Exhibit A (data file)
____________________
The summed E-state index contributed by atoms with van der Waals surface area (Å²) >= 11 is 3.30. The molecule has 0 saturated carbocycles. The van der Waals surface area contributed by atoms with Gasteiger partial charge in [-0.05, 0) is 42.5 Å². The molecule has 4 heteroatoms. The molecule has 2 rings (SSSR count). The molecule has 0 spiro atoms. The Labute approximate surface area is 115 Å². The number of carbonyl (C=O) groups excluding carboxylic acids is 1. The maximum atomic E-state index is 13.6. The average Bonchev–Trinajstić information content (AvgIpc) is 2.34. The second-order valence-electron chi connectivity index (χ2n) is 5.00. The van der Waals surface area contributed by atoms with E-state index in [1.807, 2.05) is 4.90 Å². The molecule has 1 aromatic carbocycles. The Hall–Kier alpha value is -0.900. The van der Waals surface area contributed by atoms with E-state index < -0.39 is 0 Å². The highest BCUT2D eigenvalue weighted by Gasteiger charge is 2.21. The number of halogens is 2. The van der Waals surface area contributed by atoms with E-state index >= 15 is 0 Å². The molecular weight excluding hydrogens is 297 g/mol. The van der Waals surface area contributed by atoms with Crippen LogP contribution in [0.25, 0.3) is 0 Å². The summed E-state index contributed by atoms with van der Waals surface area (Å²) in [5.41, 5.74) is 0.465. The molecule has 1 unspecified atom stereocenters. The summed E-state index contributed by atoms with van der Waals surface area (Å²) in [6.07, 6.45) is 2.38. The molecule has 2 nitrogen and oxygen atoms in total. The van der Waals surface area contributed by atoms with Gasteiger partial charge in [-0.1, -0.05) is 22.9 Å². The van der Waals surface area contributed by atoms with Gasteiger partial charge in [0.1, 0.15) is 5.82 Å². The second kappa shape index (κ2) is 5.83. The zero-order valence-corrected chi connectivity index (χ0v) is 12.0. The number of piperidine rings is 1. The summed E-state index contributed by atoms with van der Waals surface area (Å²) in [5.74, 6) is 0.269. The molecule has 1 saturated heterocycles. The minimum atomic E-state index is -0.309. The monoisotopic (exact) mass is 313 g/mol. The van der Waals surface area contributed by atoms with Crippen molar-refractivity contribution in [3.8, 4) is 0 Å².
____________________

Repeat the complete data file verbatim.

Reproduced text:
The summed E-state index contributed by atoms with van der Waals surface area (Å²) >= 11 is 3.30. The molecule has 0 saturated carbocycles. The van der Waals surface area contributed by atoms with Gasteiger partial charge in [-0.05, 0) is 42.5 Å². The molecule has 4 heteroatoms. The molecule has 2 rings (SSSR count). The molecule has 0 spiro atoms. The Labute approximate surface area is 115 Å². The number of carbonyl (C=O) groups excluding carboxylic acids is 1. The maximum atomic E-state index is 13.6. The average Bonchev–Trinajstić information content (AvgIpc) is 2.34. The second-order valence-electron chi connectivity index (χ2n) is 5.00. The van der Waals surface area contributed by atoms with E-state index in [1.807, 2.05) is 4.90 Å². The molecule has 1 aromatic carbocycles. The Hall–Kier alpha value is -0.900. The van der Waals surface area contributed by atoms with E-state index < -0.39 is 0 Å². The highest BCUT2D eigenvalue weighted by Gasteiger charge is 2.21. The number of halogens is 2. The van der Waals surface area contributed by atoms with E-state index >= 15 is 0 Å². The molecular weight excluding hydrogens is 297 g/mol. The van der Waals surface area contributed by atoms with Crippen LogP contribution in [0.25, 0.3) is 0 Å². The summed E-state index contributed by atoms with van der Waals surface area (Å²) in [5.41, 5.74) is 0.465. The molecule has 1 unspecified atom stereocenters. The summed E-state index contributed by atoms with van der Waals surface area (Å²) in [6.07, 6.45) is 2.38. The molecule has 2 nitrogen and oxygen atoms in total. The van der Waals surface area contributed by atoms with Gasteiger partial charge in [-0.1, -0.05) is 22.9 Å². The van der Waals surface area contributed by atoms with Gasteiger partial charge in [0.1, 0.15) is 5.82 Å². The second kappa shape index (κ2) is 5.83. The zero-order valence-corrected chi connectivity index (χ0v) is 12.0. The number of piperidine rings is 1. The summed E-state index contributed by atoms with van der Waals surface area (Å²) in [5.74, 6) is 0.269. The molecule has 1 saturated heterocycles. The minimum atomic E-state index is -0.309. The monoisotopic (exact) mass is 313 g/mol. The van der Waals surface area contributed by atoms with Crippen molar-refractivity contribution in [3.8, 4) is 0 Å².